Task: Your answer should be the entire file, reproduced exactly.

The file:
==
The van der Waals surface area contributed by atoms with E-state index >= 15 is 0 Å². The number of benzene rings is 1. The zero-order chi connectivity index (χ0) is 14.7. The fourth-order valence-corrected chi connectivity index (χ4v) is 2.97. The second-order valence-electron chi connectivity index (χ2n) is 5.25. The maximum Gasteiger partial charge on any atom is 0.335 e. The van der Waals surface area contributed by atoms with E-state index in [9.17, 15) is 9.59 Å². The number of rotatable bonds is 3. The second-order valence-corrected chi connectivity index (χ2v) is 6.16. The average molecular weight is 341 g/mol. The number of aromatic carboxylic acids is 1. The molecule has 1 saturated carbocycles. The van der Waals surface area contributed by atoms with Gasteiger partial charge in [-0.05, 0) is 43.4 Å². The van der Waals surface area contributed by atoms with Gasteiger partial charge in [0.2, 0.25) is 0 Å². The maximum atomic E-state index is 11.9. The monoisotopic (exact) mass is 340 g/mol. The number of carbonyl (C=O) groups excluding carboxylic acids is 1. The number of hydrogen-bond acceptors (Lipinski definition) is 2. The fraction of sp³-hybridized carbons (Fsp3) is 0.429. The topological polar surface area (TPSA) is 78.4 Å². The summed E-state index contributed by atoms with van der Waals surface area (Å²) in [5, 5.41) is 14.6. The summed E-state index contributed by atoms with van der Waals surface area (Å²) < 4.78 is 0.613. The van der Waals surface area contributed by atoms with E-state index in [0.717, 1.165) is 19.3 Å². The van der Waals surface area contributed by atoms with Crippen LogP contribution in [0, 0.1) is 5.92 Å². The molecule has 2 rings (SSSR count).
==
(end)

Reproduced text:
The van der Waals surface area contributed by atoms with E-state index >= 15 is 0 Å². The number of benzene rings is 1. The zero-order chi connectivity index (χ0) is 14.7. The fourth-order valence-corrected chi connectivity index (χ4v) is 2.97. The second-order valence-electron chi connectivity index (χ2n) is 5.25. The maximum Gasteiger partial charge on any atom is 0.335 e. The van der Waals surface area contributed by atoms with E-state index in [9.17, 15) is 9.59 Å². The number of rotatable bonds is 3. The second-order valence-corrected chi connectivity index (χ2v) is 6.16. The average molecular weight is 341 g/mol. The number of aromatic carboxylic acids is 1. The molecule has 1 saturated carbocycles. The van der Waals surface area contributed by atoms with Gasteiger partial charge in [-0.05, 0) is 43.4 Å². The van der Waals surface area contributed by atoms with Gasteiger partial charge in [0.2, 0.25) is 0 Å². The maximum atomic E-state index is 11.9. The monoisotopic (exact) mass is 340 g/mol. The number of carbonyl (C=O) groups excluding carboxylic acids is 1. The number of hydrogen-bond acceptors (Lipinski definition) is 2. The fraction of sp³-hybridized carbons (Fsp3) is 0.429. The topological polar surface area (TPSA) is 78.4 Å². The summed E-state index contributed by atoms with van der Waals surface area (Å²) in [5, 5.41) is 14.6. The summed E-state index contributed by atoms with van der Waals surface area (Å²) < 4.78 is 0.613. The van der Waals surface area contributed by atoms with E-state index in [0.717, 1.165) is 19.3 Å². The van der Waals surface area contributed by atoms with Crippen LogP contribution in [0, 0.1) is 5.92 Å². The molecule has 2 rings (SSSR count).